The movie was not an absolutely terrible failure, but the payoff was so slim, the length so long to get to it, and the plot so unimpressive that it seems like a complete disaster.

There's a minor amount of style to the preceedings, but the whole thing just makes me feel like I've been left in a trench to die.

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grindhouse.jpgrating-1.5This review has been a long time coming, stewing in my head... Without a shred of regret, I can tell you that this movie is an utter clusterfuck of incomptent execution and sub-literate idiocy.

I went in with the lowest of expectations and I was still surprised. Rodriguez's Planet Terror was where I believed the worst moments of the film would derive from, but I was wrong.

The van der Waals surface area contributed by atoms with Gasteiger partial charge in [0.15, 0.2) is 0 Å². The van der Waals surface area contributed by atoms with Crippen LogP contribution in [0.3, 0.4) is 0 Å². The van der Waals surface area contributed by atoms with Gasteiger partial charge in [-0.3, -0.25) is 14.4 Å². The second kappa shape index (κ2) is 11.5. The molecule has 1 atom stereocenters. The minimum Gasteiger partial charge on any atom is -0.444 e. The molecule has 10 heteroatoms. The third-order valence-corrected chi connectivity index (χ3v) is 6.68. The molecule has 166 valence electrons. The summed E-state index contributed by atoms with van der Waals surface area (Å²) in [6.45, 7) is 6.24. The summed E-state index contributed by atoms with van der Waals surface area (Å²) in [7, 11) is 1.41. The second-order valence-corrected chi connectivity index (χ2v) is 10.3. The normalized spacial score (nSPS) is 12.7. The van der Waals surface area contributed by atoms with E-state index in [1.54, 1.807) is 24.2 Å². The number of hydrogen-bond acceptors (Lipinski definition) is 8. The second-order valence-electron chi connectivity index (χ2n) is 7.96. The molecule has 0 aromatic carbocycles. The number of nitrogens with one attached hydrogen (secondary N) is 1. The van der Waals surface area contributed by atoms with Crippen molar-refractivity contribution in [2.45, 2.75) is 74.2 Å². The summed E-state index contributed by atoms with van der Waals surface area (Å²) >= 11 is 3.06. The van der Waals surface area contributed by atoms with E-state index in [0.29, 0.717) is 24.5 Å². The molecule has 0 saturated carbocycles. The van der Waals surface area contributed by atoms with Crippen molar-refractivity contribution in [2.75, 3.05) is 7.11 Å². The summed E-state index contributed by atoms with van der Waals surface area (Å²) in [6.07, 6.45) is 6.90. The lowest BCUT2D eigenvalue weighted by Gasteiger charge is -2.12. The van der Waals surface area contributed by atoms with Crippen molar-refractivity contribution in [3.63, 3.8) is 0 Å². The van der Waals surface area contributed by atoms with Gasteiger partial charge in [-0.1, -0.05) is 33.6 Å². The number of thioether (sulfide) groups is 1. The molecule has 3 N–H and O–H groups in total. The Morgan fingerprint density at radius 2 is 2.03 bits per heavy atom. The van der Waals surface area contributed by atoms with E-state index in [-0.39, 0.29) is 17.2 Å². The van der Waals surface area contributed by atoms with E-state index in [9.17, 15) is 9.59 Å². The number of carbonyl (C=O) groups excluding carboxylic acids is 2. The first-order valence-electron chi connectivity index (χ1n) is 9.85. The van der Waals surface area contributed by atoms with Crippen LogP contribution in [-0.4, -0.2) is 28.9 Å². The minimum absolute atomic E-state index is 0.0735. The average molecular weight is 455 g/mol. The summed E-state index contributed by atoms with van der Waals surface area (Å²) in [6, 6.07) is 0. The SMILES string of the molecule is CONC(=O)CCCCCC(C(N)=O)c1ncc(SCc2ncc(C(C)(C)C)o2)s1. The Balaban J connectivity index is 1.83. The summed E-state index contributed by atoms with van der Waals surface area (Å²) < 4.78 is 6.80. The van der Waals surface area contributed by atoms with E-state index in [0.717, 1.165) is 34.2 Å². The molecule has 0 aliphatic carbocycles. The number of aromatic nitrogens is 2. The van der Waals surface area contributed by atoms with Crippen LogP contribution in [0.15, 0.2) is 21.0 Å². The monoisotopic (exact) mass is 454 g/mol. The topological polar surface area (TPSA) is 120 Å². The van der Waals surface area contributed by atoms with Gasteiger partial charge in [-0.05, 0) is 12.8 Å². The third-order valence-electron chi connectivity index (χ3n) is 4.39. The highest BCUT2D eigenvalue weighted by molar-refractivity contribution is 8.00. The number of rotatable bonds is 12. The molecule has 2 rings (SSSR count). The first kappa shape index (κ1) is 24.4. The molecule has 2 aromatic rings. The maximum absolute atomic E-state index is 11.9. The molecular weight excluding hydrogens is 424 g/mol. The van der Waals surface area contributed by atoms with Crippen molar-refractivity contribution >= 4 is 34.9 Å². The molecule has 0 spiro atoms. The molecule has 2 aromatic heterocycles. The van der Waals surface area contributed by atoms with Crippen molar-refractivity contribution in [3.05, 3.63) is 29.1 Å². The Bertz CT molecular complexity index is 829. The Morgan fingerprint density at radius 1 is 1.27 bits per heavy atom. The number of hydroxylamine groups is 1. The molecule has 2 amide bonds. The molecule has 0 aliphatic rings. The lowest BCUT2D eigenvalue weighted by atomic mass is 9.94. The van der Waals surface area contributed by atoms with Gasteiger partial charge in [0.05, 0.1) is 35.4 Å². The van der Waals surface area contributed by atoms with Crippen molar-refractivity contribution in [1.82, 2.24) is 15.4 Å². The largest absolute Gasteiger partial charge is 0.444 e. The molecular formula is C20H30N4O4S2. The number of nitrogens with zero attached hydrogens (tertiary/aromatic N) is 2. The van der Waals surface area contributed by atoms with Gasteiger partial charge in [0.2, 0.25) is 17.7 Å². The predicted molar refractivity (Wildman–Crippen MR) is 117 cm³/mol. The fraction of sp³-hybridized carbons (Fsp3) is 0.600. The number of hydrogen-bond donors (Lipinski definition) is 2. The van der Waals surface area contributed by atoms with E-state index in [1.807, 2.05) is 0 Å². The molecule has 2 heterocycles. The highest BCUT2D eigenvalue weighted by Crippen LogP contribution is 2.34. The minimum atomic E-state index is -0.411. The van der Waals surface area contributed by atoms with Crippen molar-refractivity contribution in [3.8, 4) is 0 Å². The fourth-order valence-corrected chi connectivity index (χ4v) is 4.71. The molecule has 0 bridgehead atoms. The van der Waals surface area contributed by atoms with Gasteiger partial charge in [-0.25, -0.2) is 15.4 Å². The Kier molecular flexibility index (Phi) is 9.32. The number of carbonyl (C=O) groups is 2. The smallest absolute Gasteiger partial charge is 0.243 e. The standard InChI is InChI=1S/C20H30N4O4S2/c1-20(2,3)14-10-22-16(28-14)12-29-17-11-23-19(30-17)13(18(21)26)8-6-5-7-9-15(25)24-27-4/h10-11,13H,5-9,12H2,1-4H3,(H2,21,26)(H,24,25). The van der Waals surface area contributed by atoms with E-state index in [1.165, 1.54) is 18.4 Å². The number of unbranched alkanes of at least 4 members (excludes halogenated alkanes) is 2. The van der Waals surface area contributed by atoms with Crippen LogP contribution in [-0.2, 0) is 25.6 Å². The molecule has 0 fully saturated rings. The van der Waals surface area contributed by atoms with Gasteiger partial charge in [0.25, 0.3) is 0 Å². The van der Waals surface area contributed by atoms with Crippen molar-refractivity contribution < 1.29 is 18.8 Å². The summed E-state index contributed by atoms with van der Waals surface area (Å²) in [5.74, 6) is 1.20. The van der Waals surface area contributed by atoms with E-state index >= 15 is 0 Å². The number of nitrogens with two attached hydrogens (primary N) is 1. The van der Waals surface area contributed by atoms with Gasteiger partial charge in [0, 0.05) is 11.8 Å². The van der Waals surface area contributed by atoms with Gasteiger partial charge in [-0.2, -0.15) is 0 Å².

All in all, Planet Terror was as stupid as it looked. The very idea of a machine gun-legged woman killing everything in her path was... well, fucking retarded beyond imagining. The sad fact is, though, that it wasn't all that bad, at least in comparison to Death Proof. Sure, Rodriguez's writing was as terrible as ever, the acting he gets out of his actors was stiff and unimpressive, his casting was not always great, the subject matter was silly, but at least he managed some decent grain to the film and attempted to make it fun. Attempted. Really, though, it was just fucking stupidity heaped upon stupidity until the idea of a woman with an M-16 for a leg seemed completely reasonable. I can assure you that the very viewing of the movie made me dumber, a fact that I'm rather ashamed of, as I participated willingly, mainly so I could write this review.